This work was supported by Staatsbetrieb Sachsenforst. The authors would like to thank Sachsenforst for providing valuable data from their forest inventory. We also thank the anonymous reviewers for their useful advices. We would like to express our special thanks to Robert Larkin for proofreading the manuscript and providing valuable advice.

  Author Contributions 

M.A. conceived the study and methodology, processed data, performed statistical analysis and validation, wrote the original draft, and visualised the published work. S.M. participated in conceptualisation and methodology of the study, contributed to data processing and validation, reviewing, and editing of the paper. R.S. assisted with statistical analysis and validation and, contributed to reviewing the paper. D.E. participated in conceptualisation of the study, provided resources, and contributed to validation and reviewing the paper. S.W. conceived the study, administered the project, provided resources and supervision, reviewed, and edited the paper, and acquired funding.

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Authors’ Affiliation

(1)
Maximilian Axer 0000-0003-1482-9613
Sven Wagner 0000-0003-3796-3444
Chair of Silviculture, Institute of Silviculture and Forest Protection, TU Dresden, 01737, Tharandt (Germany)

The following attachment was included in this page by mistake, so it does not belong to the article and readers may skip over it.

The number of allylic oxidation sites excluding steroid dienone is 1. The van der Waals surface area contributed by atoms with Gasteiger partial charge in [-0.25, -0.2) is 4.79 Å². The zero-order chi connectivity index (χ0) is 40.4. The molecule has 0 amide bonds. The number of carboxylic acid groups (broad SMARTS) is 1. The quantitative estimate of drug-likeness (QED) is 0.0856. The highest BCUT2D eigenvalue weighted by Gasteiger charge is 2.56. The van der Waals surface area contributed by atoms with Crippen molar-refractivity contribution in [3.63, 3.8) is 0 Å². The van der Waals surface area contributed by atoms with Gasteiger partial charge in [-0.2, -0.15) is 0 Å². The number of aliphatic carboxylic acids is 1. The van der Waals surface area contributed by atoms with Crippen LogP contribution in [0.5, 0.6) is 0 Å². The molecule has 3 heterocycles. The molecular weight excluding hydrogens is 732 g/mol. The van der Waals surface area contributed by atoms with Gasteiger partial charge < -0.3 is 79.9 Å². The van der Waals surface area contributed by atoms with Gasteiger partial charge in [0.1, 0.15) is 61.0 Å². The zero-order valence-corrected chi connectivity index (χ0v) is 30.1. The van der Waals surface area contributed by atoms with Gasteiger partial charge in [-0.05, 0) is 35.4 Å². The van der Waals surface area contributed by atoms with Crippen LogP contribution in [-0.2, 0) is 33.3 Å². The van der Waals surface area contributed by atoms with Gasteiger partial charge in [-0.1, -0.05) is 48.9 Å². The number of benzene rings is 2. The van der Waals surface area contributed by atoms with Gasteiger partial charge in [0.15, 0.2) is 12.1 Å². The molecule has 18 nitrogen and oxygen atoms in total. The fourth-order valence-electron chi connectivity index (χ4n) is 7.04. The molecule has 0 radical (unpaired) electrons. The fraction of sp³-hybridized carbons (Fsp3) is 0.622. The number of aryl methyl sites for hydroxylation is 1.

(2)
Sven Martens 0000-0002-8562-3324
Dirk-Roger Eisenhauer
Competence Centre Forest and Forestry, State Forest Enterprise Sachsenforst, 01796, Pirna (Germany)
(3)
Robert Schlicht
Chair of Forest Biometrics and Forest Systems Analysis, Institute of Forest Growth and Forest Computer Sciences, TU Dresden, 01737, Tharandt (Germany)

Corresponding author

 
Maximilian Axer
maximilian.axer@nw-fva.de

Citation

Axer M, Martens S, Schlicht R, Eisenhauer D-R, Wagner S (2023). Modelling natural regeneration of Oak in Saxony, Germany: identifying factors influencing the occurrence and density of regeneration. iForest 16: 47-52. - doi: 10.3832/ifor4064-015

Academic Editor

Marco Borghetti

Paper history

Received: Jan 11, 2022
Accepted: Dec 22, 2022

First online: Feb 16, 2023
Publication Date: Feb 28, 2023
Publication Time: 1.87 months

© SISEF - The Italian Society of Silviculture and Forest Ecology 2023